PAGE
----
The biophysical profile of GABA receptors and their sensitivity to general anesthetics can be dramatically altered by subunit composition. Using chimerical channel construction, Mihic and colleagues discovered a domain, relevant for mediating the effect of volatile anesthetics and etomidate, but not propofol. Two key amino acids in GABAA receptor subunits were found to be involved in their interaction with volatile anesthetics. These amino residues may contribute to the molecular binding pockets for general anesthetics. According to important studies, two amino acids in the α1 subunit are the most critical points for general anesthetic effect. Serine 270 is in the trans-membrane segment and while Alanine 291 is near the extracellular regions. For GABAA receptors, replacing Ser 270 with larger amino acid residues in the α1 subunit resulted in a decrease of sensitivity to volatile anesthetics[26,31], while replacement with smaller residues resulted in the opposite effect. Also, replacing the α1 Ser270 residue with histidine resulted in recombinant heteromeric GABAA receptors that were insensitive to isoflurane. However, an additional change to the GABAA receptors, introduced by the α1 (Ser270His) mutation, complicated the interpretation of receptor pharmacology. This problem was addressed by introducing an additional mutation into the α1 subunit, whereby the leucine residue at position 277 was replaced with alanine. This double knock-in mutation, α1 (Ser270His, Leu277Ala), restored normal sensitivity to GABA. These mutations laid the foundation for generating knock-in mice that were partially insensitive to isoflurane. Mice with a double knock-in mutation were used to explain the interaction between GABAA receptors containing α1 subunits to isoflurane anesthesia. Some studies demonstrated that double-mutant mice expressing the α1 (Ser270His, Leu277Ala) subunit was less sensitive to isoflurane, compared to wild-type controls, indicating the important role of α1 subunit in the hypnotic effect of isoflurane. Interestingly, according to the tail clamp test, the immobilizing effect of isoflurane was not affected in these double-mutant mice. Using cued and contextual fear conditioning, the amnesic effect of isoflurane was also unaffected in the α1 (Ser270His, Leu277Ala) mice, comparing to wild-type control, indicating that this subunit is not critical for amnesia induced by isoflurane. This last finding is in contrast to previous work using mouse mutants in which the α1 subunit was knocked out either globally or in the forebrain alone. In other studies with the α1 subunit knock-out mice, the amnesic effect induced by isoflurane was impaired, indicating the role of α1 subunit in isoflurane amnesia. At the same time, the β subunit of GABAA receptors is also important to the binding site of volatile anesthetics, as well as for the behavioral effects of volatile anesthetics[27,35]. In addition, on the β3 subunit when the asparagine residue at position 265 was replaced with methionine or the methionine at position 286 with tryptophan, GABA current potentiated by enflurane was reduced. With β3 (Asn265Met) knock-in mice, isoflurane is slightly less effect at inhibiting the righting reflex in β3 (Asn265Met) mice, suggesting the role of the β3 subunit in isoflurane hypnosis. The immobility induced by isoflurane, however, is significantly impaired in these knock-in mice, as measured by hind limb or tail clamp withdrawal reflex. Additionally, in β3 (Asn265Met) mice, heart rate and core temperature were decreased less by isoflurane, indicating the role of the β3 subunit in the effect of isoflurane on circulation. Therefore, neuronal depressive effect and cardiovascular effects induced by volatile anesthetics might be mediated by distinct GABAA receptor subunits.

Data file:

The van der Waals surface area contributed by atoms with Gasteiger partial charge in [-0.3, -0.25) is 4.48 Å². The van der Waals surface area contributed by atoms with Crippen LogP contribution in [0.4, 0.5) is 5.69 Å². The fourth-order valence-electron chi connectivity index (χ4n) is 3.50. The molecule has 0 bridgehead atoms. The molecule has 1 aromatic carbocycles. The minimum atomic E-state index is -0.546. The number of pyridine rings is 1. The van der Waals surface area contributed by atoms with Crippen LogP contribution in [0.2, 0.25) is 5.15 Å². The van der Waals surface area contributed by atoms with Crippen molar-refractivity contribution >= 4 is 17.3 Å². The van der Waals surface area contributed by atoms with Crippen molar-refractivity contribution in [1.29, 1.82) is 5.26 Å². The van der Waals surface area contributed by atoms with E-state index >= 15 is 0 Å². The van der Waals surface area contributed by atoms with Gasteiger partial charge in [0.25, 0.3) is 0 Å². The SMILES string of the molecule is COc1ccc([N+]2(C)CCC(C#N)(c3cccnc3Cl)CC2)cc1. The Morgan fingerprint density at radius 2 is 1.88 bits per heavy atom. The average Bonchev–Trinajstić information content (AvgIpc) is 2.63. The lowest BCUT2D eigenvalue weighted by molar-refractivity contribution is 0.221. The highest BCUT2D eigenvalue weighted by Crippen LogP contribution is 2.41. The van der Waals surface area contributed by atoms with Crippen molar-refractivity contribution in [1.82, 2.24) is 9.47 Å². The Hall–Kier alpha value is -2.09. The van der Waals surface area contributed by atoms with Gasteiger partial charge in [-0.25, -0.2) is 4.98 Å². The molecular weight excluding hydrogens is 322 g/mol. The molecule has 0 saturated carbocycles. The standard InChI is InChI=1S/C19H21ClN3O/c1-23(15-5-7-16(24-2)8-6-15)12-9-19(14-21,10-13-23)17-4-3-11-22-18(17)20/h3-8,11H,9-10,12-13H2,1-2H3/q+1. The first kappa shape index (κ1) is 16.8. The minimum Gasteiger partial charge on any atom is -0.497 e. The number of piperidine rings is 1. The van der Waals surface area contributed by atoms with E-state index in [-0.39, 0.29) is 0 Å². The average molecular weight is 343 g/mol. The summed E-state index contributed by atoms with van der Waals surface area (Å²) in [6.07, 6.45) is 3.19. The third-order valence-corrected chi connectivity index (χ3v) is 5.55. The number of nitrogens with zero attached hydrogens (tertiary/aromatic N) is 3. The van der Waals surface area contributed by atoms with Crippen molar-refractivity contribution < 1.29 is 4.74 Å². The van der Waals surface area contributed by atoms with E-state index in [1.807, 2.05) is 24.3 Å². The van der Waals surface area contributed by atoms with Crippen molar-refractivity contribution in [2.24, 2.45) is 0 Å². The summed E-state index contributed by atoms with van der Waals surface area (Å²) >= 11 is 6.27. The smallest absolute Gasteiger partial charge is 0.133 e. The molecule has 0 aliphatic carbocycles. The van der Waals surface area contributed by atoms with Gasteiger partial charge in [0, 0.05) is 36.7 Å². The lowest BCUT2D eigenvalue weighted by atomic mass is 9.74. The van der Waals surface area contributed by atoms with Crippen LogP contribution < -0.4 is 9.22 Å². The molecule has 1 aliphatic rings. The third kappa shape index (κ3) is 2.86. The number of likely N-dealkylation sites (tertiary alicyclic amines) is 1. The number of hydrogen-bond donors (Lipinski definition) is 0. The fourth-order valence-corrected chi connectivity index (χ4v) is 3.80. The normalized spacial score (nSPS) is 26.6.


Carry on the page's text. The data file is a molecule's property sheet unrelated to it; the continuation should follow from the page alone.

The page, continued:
Knock-in mutant mice have been used to determine the GABAA subunits responsible for the sedative and hypnotic actions of etomidate. Some studies indicate that amnesic effect induced by etomidate might contribute to the α5 GABAA receptors in hippocampal region, while the sedative effect of etomidate might be due to other GABAA receptor isoforms. GABAA receptors with some structural modifications (the asparagine at position 265 in the β2 or β3 subunits was replaced with serine or methionine, respectively) were insensitive to etomidate in vitro[9,10]. Etomidate showed low efficacy in reducing spontaneous loco-motor activity in β2 (Asn265Ser) knock-in mice, indicating that GABAA receptors with the β2 subunit were important for the sedative effect of etomidate.